The Golden State continues to be submerged in a rather bizarre reality. State and local government officials continue to juggle between safety and health concerns in one hand, and economic turmoil on the other. With no concise timeline as to when will business may go back to “normal” operations, employers must continue to comply with the labyrinth of federal, state and local rules regulations addressing COVID-19 issues. Unsurprisingly, administrative agencies have begun turning their resources towards enforcement of these rules and regulation. The latest agency to jump into this bandwagon is the California Department of Industrial Relations Division of Occupational Safety & Health (DOSH), or Cal/OSHA.
As an enforcement mechanism, Cal/OSHA may cite employers or businesses who fail to comply with health and safety requirements, particularly as they relate to COVID-19. Cal/OSHA has certainly deployed the “stick” method for employer compliance, as it issued citations to 11 different employers, equating to a total of roughly $116,775. These citations ranged from $2,025 to $51,190.
But why were these businesses cited? These particular businesses were cited for failing to protect workers from exposure to COVID-19, as they did not take steps to update their workplace safety plans to properly address hazards related to the virus. Among the reasons for the citations included: the businesses’ failure to ensure physical distancing, failing to install Plexiglas or other barriers between workers, failure to implement procedures to screen employees and visitors upon arrival to the facility, and failure to take appropriate measures for employees exhibiting COVID-19 symptoms at the business. The message is clear: employers should have already developed methods, strategies, and protocols to ensure compliance with these requirements.
Although these businesses are in the food processing, meatpacking, health care, agriculture and retail industries, this serves as a reminder to all businesses in any industry to comply with Cal/OSHA requirements. Indeed, Cal/OSHA Chief, Doug Parker, clearly stated that:
“These are industries where workers have been disproportionately affected, and these citations are the first of many to be issued in the coming weeks and months.”
Requirements Under Cal/OSHA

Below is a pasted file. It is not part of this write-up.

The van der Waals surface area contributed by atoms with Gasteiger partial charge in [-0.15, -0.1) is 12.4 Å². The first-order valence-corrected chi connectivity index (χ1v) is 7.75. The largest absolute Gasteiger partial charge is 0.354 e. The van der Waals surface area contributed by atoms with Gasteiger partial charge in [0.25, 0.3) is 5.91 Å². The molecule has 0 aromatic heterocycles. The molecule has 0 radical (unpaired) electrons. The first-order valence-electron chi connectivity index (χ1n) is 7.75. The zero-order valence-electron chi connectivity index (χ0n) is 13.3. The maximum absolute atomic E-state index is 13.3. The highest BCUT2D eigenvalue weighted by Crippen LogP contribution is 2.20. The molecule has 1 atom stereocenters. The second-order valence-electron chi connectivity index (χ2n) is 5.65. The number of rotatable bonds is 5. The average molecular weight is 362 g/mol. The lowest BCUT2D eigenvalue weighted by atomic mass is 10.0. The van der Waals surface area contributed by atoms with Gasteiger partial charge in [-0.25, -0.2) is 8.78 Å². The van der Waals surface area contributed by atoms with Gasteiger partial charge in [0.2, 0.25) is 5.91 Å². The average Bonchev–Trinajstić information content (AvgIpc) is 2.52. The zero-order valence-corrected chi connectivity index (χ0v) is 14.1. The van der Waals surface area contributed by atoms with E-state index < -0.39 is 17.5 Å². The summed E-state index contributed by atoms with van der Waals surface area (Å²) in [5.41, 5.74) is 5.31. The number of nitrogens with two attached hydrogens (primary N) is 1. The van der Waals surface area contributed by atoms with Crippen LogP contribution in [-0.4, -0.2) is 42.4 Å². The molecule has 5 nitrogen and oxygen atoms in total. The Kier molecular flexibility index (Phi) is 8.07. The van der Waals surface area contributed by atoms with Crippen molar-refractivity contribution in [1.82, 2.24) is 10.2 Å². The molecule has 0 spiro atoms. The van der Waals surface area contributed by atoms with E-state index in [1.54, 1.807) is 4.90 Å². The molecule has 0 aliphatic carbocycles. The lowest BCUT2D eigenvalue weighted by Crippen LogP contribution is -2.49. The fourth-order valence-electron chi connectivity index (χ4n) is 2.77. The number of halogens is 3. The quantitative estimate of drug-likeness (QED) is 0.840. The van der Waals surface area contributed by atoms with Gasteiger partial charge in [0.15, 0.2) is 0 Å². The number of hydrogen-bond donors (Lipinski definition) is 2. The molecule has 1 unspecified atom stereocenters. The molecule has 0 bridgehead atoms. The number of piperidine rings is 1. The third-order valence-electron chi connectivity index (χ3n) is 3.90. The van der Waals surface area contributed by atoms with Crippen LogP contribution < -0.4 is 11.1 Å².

The overarching rule is that employers have a duty to provide work and workplaces that are safe and healthful. Further, Cal/OSHA’s regulations require protection for workers exposed to airborne infectious diseases such as COVID-19.
In particular, Cal/OSHA requires employers:
- To implement an Injury and Illness Prevention Program (“IIPP”). The purpose of an IIPP is to protect employees from workplace hazards, including COVID-19. The IIPP should clearly establish relevant and applicable infection prevention measures, such as encouraging sick employees to stay home, encourage teleworking, and to practice social distancing. For a more detailed discussion of the requirements, see our previous post here.
- Provide employee training. Employers must provide training to their employees with respect to COVID-19 generally, the ways in which COVID-19 may be spread by a person, proper use of cloth face coverings, the proper method for washing hands, and cleaning and sanitizing.
- Provide personal protective equipment (PPE), if applicable. Employers must conduct a “hazard assessment” to determine if any PPE is needed to protect employees from hazards present – or likely to be present – in the workplace. Employers should review their local health department rules, requirements and regulations to ensure compliance. For example, restaurants doing businesses with Los Angeles County must provide employees with face masks and face shields.
Cal/OSHA has issued industry-specific guidance and guidelines on how to protect workers from COVID-19, and can be accessed here.
Employers should use this as an opportunity to review their protocols and ensure compliance not only with local regulations, but with safe and healthy requirements under Cal/OSHA.